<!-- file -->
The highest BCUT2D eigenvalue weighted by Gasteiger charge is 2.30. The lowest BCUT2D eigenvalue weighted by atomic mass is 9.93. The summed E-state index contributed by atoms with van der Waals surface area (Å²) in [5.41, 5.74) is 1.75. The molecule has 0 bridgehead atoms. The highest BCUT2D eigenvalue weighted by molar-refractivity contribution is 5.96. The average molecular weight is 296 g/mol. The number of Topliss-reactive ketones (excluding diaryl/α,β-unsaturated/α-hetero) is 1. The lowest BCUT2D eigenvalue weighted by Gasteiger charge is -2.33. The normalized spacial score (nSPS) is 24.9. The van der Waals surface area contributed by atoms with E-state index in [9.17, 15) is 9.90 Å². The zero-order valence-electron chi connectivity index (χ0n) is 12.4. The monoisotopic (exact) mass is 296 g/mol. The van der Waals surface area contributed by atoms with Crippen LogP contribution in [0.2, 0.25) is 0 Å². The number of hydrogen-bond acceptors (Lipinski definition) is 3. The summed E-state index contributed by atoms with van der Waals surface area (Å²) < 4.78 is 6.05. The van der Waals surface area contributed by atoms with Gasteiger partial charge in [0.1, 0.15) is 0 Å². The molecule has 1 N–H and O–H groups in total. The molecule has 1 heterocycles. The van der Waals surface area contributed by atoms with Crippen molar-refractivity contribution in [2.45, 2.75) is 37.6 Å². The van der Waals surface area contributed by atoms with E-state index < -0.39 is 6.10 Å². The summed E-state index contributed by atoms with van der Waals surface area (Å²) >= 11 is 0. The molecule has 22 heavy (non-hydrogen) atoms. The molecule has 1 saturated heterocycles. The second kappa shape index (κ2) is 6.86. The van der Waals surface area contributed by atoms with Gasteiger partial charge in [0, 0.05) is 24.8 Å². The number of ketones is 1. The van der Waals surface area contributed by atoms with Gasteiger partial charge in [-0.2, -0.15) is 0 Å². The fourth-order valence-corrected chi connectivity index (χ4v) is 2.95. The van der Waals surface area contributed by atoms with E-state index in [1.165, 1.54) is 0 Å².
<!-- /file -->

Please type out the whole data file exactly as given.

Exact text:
The highest BCUT2D eigenvalue weighted by Gasteiger charge is 2.30. The lowest BCUT2D eigenvalue weighted by atomic mass is 9.93. The summed E-state index contributed by atoms with van der Waals surface area (Å²) in [5.41, 5.74) is 1.75. The molecule has 0 bridgehead atoms. The highest BCUT2D eigenvalue weighted by molar-refractivity contribution is 5.96. The average molecular weight is 296 g/mol. The number of Topliss-reactive ketones (excluding diaryl/α,β-unsaturated/α-hetero) is 1. The lowest BCUT2D eigenvalue weighted by Gasteiger charge is -2.33. The normalized spacial score (nSPS) is 24.9. The van der Waals surface area contributed by atoms with E-state index in [9.17, 15) is 9.90 Å². The zero-order valence-electron chi connectivity index (χ0n) is 12.4. The monoisotopic (exact) mass is 296 g/mol. The van der Waals surface area contributed by atoms with Crippen LogP contribution in [0.2, 0.25) is 0 Å². The number of hydrogen-bond acceptors (Lipinski definition) is 3. The summed E-state index contributed by atoms with van der Waals surface area (Å²) < 4.78 is 6.05. The van der Waals surface area contributed by atoms with Gasteiger partial charge in [0.1, 0.15) is 0 Å². The molecule has 1 N–H and O–H groups in total. The molecule has 1 heterocycles. The van der Waals surface area contributed by atoms with Crippen molar-refractivity contribution in [2.45, 2.75) is 37.6 Å². The van der Waals surface area contributed by atoms with E-state index < -0.39 is 6.10 Å². The summed E-state index contributed by atoms with van der Waals surface area (Å²) >= 11 is 0. The molecule has 22 heavy (non-hydrogen) atoms. The molecule has 1 saturated heterocycles. The second kappa shape index (κ2) is 6.86. The van der Waals surface area contributed by atoms with Gasteiger partial charge in [0, 0.05) is 24.8 Å². The number of ketones is 1. The van der Waals surface area contributed by atoms with Gasteiger partial charge in [-0.2, -0.15) is 0 Å². The fourth-order valence-corrected chi connectivity index (χ4v) is 2.95. The van der Waals surface area contributed by atoms with E-state index in [1.165, 1.54) is 0 Å².